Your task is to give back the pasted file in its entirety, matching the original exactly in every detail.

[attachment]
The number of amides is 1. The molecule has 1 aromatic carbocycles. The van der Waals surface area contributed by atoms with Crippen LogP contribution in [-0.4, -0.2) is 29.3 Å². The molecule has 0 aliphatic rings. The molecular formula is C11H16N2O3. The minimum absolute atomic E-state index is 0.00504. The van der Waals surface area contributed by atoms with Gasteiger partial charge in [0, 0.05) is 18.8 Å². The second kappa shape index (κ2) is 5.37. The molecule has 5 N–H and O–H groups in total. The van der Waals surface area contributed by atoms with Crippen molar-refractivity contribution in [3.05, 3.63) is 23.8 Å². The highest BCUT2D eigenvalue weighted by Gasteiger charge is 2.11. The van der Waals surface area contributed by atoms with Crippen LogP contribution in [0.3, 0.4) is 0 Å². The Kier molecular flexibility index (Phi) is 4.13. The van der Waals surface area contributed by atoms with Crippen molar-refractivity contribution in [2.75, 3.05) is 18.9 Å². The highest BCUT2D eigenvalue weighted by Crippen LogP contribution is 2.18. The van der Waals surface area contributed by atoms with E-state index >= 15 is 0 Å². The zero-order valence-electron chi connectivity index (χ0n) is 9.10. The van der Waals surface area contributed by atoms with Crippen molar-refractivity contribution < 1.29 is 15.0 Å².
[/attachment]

The number of amides is 1. The molecule has 1 aromatic carbocycles. The van der Waals surface area contributed by atoms with Crippen LogP contribution in [-0.4, -0.2) is 29.3 Å². The molecule has 0 aliphatic rings. The molecular formula is C11H16N2O3. The minimum absolute atomic E-state index is 0.00504. The van der Waals surface area contributed by atoms with Gasteiger partial charge in [0, 0.05) is 18.8 Å². The second kappa shape index (κ2) is 5.37. The molecule has 5 N–H and O–H groups in total. The van der Waals surface area contributed by atoms with Crippen molar-refractivity contribution in [3.05, 3.63) is 23.8 Å². The highest BCUT2D eigenvalue weighted by Gasteiger charge is 2.11. The van der Waals surface area contributed by atoms with Crippen LogP contribution in [0.3, 0.4) is 0 Å². The Kier molecular flexibility index (Phi) is 4.13. The van der Waals surface area contributed by atoms with Crippen molar-refractivity contribution in [2.75, 3.05) is 18.9 Å². The highest BCUT2D eigenvalue weighted by Crippen LogP contribution is 2.18. The van der Waals surface area contributed by atoms with E-state index >= 15 is 0 Å². The zero-order valence-electron chi connectivity index (χ0n) is 9.10. The van der Waals surface area contributed by atoms with Crippen molar-refractivity contribution < 1.29 is 15.0 Å².